One of the most if not the most important factors to consider when writing your autobiography is relevance to the reader, or will the reader care about a particular story or sentiment you’re writing about. Failure to consider what the reader cares about has historically been the bane of many aspiring writers attempting to construct a quality autobiography. Let’s look at two case studies from Henry David Thoreau’s Walden, to demonstrate what to do, what not to do, and how to determine relevance…

    Words: 340 - Pages: 2
  • Native Identity In The Loons And Emma Lee Warrior's Compatriots

    Margaret Laurence’s “The Loons”, and in Emma Lee Warrior’s “Compatriots”, similarly display the many adversities of the Native civilization throughout Canadian history. Struggling to find their place in this world, the Natives are forced to integrate to the dominant culture. Although they battle to find who they truly are, the Natives remained determined to dictate how they should find their identity. In both short stories, the protagonists, Piquette and Lucy face many hardships towards their…

    Words: 1183 - Pages: 5
  • Thoreau's First Encounter In Walden

    in Walden is spirituality. As Walden progresses from start to end Thoreau comes full circle and achieves a more spiritually connected self. This concept is seen multiple times throughout the text. One example in particular when he becomes more spiritual is through his encounter with the loon. One day Thoreau decides to take a boat ride on the pond when he spots a loon. He tries to pursue the loon in hope of observing it up close. At first the loon allows Thoreau to approach him as long as he is…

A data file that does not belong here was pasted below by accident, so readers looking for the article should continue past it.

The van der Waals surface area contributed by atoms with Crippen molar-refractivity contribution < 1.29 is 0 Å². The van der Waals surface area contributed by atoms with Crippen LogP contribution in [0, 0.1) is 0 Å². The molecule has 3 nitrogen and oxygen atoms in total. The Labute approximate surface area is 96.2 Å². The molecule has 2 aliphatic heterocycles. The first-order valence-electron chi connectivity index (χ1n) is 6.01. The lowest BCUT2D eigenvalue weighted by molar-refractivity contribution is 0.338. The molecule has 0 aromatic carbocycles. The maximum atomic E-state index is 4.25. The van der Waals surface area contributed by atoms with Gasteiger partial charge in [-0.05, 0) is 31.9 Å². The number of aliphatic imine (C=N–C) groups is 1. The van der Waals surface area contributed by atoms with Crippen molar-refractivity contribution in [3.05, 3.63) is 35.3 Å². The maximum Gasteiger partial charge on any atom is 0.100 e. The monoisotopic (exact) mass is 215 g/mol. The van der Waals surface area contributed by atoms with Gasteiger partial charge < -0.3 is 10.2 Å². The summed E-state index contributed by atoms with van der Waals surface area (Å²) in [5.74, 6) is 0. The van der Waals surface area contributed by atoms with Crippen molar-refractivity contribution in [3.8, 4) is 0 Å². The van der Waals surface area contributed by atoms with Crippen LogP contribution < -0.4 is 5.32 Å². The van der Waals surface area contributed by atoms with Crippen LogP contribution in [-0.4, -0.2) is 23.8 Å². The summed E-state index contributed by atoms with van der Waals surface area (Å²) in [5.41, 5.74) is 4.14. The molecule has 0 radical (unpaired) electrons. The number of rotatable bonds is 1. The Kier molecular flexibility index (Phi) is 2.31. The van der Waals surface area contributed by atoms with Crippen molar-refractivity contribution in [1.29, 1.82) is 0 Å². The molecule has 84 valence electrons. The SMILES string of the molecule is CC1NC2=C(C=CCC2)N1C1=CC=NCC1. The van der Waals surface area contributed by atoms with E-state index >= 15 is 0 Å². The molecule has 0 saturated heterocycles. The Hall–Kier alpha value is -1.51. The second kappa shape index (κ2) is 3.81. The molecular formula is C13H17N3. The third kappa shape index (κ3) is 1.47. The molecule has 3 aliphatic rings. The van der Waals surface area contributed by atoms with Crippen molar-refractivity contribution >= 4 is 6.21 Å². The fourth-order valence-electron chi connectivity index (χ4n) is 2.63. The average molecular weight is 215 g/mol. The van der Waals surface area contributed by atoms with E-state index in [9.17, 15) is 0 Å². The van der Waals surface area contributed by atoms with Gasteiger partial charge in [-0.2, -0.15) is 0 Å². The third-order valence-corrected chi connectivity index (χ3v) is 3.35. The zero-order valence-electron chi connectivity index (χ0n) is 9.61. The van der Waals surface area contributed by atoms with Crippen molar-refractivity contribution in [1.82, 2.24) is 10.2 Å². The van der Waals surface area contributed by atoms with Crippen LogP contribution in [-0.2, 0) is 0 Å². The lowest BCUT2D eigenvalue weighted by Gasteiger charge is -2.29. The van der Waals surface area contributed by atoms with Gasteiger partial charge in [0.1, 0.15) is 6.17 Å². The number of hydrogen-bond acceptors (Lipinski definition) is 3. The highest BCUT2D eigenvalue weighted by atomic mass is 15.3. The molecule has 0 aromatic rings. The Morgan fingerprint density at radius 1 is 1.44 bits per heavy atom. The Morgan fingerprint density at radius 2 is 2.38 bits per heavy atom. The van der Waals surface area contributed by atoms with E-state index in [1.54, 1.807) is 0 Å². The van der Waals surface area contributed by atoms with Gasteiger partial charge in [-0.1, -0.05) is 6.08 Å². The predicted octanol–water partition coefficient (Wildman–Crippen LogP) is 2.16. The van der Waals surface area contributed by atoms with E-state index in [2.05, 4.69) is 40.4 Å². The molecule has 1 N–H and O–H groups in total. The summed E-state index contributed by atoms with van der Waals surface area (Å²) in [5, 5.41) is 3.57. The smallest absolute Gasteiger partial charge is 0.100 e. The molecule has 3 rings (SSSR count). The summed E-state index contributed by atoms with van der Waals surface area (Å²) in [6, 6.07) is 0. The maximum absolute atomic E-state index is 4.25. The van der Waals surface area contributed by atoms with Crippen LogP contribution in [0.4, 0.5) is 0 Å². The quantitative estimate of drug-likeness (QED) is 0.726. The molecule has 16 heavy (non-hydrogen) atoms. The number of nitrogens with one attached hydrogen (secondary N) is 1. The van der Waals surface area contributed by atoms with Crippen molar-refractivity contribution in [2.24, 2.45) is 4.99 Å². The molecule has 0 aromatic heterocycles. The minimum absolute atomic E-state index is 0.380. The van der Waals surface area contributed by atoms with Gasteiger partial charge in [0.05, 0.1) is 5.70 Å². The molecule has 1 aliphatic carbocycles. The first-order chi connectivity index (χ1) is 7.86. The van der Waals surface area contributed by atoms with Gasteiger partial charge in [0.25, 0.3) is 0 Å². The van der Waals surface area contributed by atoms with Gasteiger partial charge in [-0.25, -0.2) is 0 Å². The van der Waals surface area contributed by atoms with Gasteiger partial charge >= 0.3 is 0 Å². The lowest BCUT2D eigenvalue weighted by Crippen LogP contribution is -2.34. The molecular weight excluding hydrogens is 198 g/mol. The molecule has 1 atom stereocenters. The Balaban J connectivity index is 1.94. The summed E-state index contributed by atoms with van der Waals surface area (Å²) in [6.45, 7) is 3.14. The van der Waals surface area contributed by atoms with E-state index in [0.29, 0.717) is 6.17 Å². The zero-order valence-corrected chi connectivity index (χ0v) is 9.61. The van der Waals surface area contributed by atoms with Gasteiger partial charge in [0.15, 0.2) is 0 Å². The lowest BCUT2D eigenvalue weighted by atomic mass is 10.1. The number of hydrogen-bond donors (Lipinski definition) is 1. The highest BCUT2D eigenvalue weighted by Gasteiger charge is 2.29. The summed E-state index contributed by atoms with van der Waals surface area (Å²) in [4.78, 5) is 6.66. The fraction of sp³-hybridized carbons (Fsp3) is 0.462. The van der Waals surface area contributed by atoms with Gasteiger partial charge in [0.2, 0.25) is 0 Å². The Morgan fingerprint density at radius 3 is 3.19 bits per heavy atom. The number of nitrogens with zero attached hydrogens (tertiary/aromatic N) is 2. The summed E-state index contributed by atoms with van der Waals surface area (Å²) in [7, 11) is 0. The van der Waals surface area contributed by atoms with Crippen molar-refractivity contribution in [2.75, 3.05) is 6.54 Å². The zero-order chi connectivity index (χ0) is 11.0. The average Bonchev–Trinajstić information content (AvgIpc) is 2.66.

Words: 3802 - Pages: 16
  • Carthage's Rise To Power: A Comparative Analysis

    An open sea battle between the two would likely result in Carthage emerging victorious (Levin, 2002, June). However, the Romans had devised a clever solution. First, the Romans commenced work on reverse engineering a beached Carthaginian vessel and subsequently constructed a hundred vessels in its image in an astounding sixty-day period (Morey, 1901). Next, the Romans equipped each vessel with a bridge which it could attach to an enemy vessel allowing the Roman soldiers to board it thereby…

    Words: 1088 - Pages: 4
  • Case Study Of UNICEF

    network will need to be easily accessible locally, as well as be able to connect globally. To coordinate supplies. This type of network solution will need to be energy independent, relying on generators, solar power or other sources of energy. As imagined, this can be an overwhelming task to communicate with the many parties involved in an area affected by disaster with fragile infrastructure most likely devastated if not demolished. Innovative Technologies1 The Loon project developed by Google…

    Words: 1500 - Pages: 6
  • The Night Thoreau Spent In Jail

    a huge part if Thoreau's legacy, where he had so much self-reliance when he acted upon it that it impacted today's society and they way we currently view him. The sometimes crude nature of Thoreau can define him as a crazy man, but his works and his education at Harvard has proved otherwise. He had worked his entire life to become self-reliant and, to him, that means not conforming to the crowd and growing away from convergent groupthink to more divergent self-think. While in the jail, he states…

    Words: 916 - Pages: 4